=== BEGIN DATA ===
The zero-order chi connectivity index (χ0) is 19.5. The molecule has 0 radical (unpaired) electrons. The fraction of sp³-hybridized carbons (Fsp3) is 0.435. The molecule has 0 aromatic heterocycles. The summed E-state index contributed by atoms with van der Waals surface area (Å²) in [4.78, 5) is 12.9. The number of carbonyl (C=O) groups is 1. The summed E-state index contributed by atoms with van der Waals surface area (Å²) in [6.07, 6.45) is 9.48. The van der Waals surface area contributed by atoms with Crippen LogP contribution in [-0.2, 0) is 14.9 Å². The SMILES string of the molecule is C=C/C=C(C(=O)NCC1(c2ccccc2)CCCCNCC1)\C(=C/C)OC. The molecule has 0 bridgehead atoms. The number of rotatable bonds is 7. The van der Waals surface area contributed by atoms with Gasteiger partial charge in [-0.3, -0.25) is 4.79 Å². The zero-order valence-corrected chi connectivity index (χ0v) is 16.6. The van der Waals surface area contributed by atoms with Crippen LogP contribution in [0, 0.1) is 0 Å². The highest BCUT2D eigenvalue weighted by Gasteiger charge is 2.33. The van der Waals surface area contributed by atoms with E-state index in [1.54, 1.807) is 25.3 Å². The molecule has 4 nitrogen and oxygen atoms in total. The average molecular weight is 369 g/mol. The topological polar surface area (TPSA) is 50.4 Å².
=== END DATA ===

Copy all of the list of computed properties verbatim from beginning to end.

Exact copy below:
The zero-order chi connectivity index (χ0) is 19.5. The molecule has 0 radical (unpaired) electrons. The fraction of sp³-hybridized carbons (Fsp3) is 0.435. The molecule has 0 aromatic heterocycles. The summed E-state index contributed by atoms with van der Waals surface area (Å²) in [4.78, 5) is 12.9. The number of carbonyl (C=O) groups is 1. The summed E-state index contributed by atoms with van der Waals surface area (Å²) in [6.07, 6.45) is 9.48. The van der Waals surface area contributed by atoms with Crippen LogP contribution in [-0.2, 0) is 14.9 Å². The SMILES string of the molecule is C=C/C=C(C(=O)NCC1(c2ccccc2)CCCCNCC1)\C(=C/C)OC. The molecule has 0 bridgehead atoms. The number of rotatable bonds is 7. The van der Waals surface area contributed by atoms with Gasteiger partial charge in [-0.3, -0.25) is 4.79 Å². The zero-order valence-corrected chi connectivity index (χ0v) is 16.6. The van der Waals surface area contributed by atoms with Crippen LogP contribution in [0, 0.1) is 0 Å². The highest BCUT2D eigenvalue weighted by Gasteiger charge is 2.33. The van der Waals surface area contributed by atoms with E-state index in [1.54, 1.807) is 25.3 Å². The molecule has 4 nitrogen and oxygen atoms in total. The average molecular weight is 369 g/mol. The topological polar surface area (TPSA) is 50.4 Å².